The government pays a lot of lip service risk-taking, entrepreneurship and small business. In fact, many believe that it can be advantageous for tax purposes to be an entrepreneur (write-offs, SBA loans, hiring family members, etc.). In a fascinating blog post titled Should We Worry about the Rising Inequality in Income and Wealth?, Judge Richard Posner considers how a high marginal taxes effects entrepreneurs and other risk takers:
What are the causes, and what are the effects, of this trend in the income (and of course wealth) of the highest-earning segment of the distribution? Part of it is reduced marginal tax rates, because high marginal tax rates discourage risk-taking. Consider two individuals: one is a salaried worker with an annual income of $100,000 and good job security, and the other is an entrepreneur with a 10 percent chance of earning $1 million in a given year and a 90 percent chance of earning nothing that year. Their average annual incomes are the same, but a highly progressive tax will make the entrepreneur's expected after-tax income much lower than the salaried worker's.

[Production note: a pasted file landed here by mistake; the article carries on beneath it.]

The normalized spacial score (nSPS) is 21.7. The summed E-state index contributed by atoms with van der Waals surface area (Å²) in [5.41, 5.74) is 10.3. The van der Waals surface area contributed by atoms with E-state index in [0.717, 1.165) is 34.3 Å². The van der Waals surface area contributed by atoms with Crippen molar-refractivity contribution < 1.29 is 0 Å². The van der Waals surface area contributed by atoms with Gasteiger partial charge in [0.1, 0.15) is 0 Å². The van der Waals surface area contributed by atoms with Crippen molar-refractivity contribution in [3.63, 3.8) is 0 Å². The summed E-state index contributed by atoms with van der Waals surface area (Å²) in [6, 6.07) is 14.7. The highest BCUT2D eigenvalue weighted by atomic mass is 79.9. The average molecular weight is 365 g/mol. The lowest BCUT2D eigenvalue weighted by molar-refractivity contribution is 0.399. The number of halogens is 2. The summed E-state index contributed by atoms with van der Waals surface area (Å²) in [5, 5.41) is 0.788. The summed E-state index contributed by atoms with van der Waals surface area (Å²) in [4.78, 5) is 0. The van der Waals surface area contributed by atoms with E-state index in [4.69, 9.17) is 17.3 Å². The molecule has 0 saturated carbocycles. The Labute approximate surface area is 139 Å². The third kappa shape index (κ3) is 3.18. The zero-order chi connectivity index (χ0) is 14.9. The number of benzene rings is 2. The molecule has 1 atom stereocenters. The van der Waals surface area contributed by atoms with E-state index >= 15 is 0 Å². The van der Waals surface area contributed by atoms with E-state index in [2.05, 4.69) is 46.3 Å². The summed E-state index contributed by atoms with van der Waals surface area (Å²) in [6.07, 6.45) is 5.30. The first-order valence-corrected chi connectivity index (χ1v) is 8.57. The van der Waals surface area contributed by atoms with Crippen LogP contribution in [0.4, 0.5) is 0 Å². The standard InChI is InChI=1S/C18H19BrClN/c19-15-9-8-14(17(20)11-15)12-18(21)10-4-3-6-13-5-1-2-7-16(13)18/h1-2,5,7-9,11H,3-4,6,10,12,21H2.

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Great post. I think another thing that many politicians, pundits, and other non-entrepreneurs fail to take into consideration is the fact that most enterprises don't have immediate cash flow. As a business broker, I see a lot of businesses where during the first 2-4 years there is little cash flow, and that the level of that cash flow is frequently far less than what the entrepreneur would have been able to draw as a salary working for someone else. The politicians and pundits also often fail to take into consideration that part of the compensation that an entrepreneur receives is for a return on capital invested - it's not the same as going to work for a business where the employee has nothing invested. For most entrepreneurs there is a give first, then receive mentality. For most employees it is the opposite: receive first (a regular paycheck), then give.
Posted by: Eric Williams at March 31, 2009 12:39 PM